New NLRB rules may have muddied the waters about who is or isn’t an independent contractor.
West Chicago, IL – In the past year, who is and who is not considered an independent contractor has become more complicated. In an attempt to clarify things, the National Labor Relations Board (NLRB) made some big changes to independent contractor classifications.
However, according to many legal experts, instead of clarifying the status, the NLRB may have actually “muddied the waters,” because some of the criteria is open to different interpretations.
The contract cleaning industry has a long history of outsourcing cleaning work to independent contractors, so these new rules can have a serious impact on the contract cleaning industry.
Because of this, this month’s Business of the Business from Tornado, a manufacturer of professional cleaning equipment, provides the following helpful tips as to what government agencies might be “sniffing for” should they be taking a look at your business and your independent contractors:
- If someone was once an employee but is now reclassified as an independent contractor and doing the same or similar work.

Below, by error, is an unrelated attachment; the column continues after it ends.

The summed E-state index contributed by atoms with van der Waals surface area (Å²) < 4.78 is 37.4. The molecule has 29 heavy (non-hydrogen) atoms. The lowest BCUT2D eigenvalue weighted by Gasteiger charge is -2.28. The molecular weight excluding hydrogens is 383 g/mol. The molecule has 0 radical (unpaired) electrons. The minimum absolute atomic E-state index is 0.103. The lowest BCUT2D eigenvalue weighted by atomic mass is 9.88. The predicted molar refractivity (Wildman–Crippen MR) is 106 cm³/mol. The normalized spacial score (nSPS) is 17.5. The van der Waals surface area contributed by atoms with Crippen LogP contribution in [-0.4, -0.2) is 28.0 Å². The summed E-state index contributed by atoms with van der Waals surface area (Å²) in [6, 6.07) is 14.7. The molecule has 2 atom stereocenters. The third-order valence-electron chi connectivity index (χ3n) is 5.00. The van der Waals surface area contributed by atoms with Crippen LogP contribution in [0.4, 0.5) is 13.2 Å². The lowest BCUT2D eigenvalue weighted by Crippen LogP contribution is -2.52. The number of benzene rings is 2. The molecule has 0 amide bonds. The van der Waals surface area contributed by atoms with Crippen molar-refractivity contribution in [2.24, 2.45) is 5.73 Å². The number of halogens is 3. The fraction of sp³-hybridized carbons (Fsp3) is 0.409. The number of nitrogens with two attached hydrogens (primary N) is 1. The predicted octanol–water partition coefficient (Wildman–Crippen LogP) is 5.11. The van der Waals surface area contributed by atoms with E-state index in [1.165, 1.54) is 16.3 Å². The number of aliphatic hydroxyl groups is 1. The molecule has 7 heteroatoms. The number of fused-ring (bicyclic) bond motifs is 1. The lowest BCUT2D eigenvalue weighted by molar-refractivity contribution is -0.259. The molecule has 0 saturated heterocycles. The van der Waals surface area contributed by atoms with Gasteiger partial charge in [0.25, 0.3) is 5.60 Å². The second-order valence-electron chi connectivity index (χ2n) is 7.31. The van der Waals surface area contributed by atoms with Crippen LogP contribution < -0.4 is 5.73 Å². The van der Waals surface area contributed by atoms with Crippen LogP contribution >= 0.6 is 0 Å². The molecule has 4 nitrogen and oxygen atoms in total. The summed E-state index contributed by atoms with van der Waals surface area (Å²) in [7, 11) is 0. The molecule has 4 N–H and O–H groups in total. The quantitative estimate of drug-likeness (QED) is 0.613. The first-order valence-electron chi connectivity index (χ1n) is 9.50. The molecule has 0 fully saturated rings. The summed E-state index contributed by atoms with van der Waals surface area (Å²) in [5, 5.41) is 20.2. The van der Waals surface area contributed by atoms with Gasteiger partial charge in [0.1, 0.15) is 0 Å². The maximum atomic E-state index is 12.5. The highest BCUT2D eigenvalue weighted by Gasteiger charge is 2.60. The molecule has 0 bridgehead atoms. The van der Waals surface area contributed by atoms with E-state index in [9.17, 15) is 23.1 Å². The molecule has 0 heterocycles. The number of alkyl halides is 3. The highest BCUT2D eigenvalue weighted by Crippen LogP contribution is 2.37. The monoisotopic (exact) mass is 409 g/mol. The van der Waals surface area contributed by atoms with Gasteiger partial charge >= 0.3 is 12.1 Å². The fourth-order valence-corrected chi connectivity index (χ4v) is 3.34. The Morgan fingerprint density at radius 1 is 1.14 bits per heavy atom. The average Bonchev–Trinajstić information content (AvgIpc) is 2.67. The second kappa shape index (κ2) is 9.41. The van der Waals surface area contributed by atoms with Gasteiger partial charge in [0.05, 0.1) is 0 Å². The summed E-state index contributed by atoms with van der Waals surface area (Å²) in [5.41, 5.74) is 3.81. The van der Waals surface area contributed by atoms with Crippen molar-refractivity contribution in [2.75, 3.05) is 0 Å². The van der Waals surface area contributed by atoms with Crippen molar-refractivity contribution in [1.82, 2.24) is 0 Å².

- If there is no contract or agreement between the employer and the independent contractor; most contracting relationships are based on signed agreements.
- If the independent contractor works only for your company and no one else.
- If the human resources department resolves issues between the company and the contractor; if there are problems, managers or business owners should handle them.
- If the independent contractor is invited to employee functions.
- If independent contractor records are maintained in a human resources department with employee files; contracts with independent contractors should be kept separate from employee files.
- If the independent contractor is paid even if work is not completed; technically, the contractor should not be paid until the work is completed.
“Some of these issues may sound like a bit of a stretch, such as where the contractor’s records are stored,” says Doug Berjer, regional sales manager for Tornado. “But because this can get very serious and costly if there is a problem, contractor cleaning companies want to always come out smelling like a rose when it comes to hiring independent contractors.”
The Business of the Cleaning Business Advisory is designed to help building service contractors operate their businesses more efficiently and profitably.